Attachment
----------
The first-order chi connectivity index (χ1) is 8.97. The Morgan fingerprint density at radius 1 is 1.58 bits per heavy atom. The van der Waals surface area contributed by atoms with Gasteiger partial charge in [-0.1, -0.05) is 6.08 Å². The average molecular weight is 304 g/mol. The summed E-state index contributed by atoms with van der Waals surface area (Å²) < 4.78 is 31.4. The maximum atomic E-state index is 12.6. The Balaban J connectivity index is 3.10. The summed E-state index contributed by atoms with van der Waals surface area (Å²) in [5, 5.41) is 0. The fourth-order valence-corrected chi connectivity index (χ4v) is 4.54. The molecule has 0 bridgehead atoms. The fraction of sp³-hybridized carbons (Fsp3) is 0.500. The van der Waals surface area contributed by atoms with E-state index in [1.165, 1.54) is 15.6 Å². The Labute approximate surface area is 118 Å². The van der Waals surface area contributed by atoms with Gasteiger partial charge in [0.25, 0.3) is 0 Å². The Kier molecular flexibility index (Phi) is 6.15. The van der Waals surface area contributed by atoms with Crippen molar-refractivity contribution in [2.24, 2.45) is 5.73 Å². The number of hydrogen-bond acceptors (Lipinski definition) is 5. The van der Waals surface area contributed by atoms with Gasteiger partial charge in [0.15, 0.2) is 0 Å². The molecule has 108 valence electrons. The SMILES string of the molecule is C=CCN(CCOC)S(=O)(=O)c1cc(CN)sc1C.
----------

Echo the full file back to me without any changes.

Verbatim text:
The first-order chi connectivity index (χ1) is 8.97. The Morgan fingerprint density at radius 1 is 1.58 bits per heavy atom. The van der Waals surface area contributed by atoms with Gasteiger partial charge in [-0.1, -0.05) is 6.08 Å². The average molecular weight is 304 g/mol. The summed E-state index contributed by atoms with van der Waals surface area (Å²) < 4.78 is 31.4. The maximum atomic E-state index is 12.6. The Balaban J connectivity index is 3.10. The summed E-state index contributed by atoms with van der Waals surface area (Å²) in [5, 5.41) is 0. The fourth-order valence-corrected chi connectivity index (χ4v) is 4.54. The molecule has 0 bridgehead atoms. The fraction of sp³-hybridized carbons (Fsp3) is 0.500. The van der Waals surface area contributed by atoms with E-state index in [1.165, 1.54) is 15.6 Å². The Labute approximate surface area is 118 Å². The van der Waals surface area contributed by atoms with Gasteiger partial charge in [0.25, 0.3) is 0 Å². The Kier molecular flexibility index (Phi) is 6.15. The van der Waals surface area contributed by atoms with Crippen molar-refractivity contribution in [2.24, 2.45) is 5.73 Å². The number of hydrogen-bond acceptors (Lipinski definition) is 5. The van der Waals surface area contributed by atoms with Gasteiger partial charge in [0.15, 0.2) is 0 Å². The molecule has 108 valence electrons. The SMILES string of the molecule is C=CCN(CCOC)S(=O)(=O)c1cc(CN)sc1C.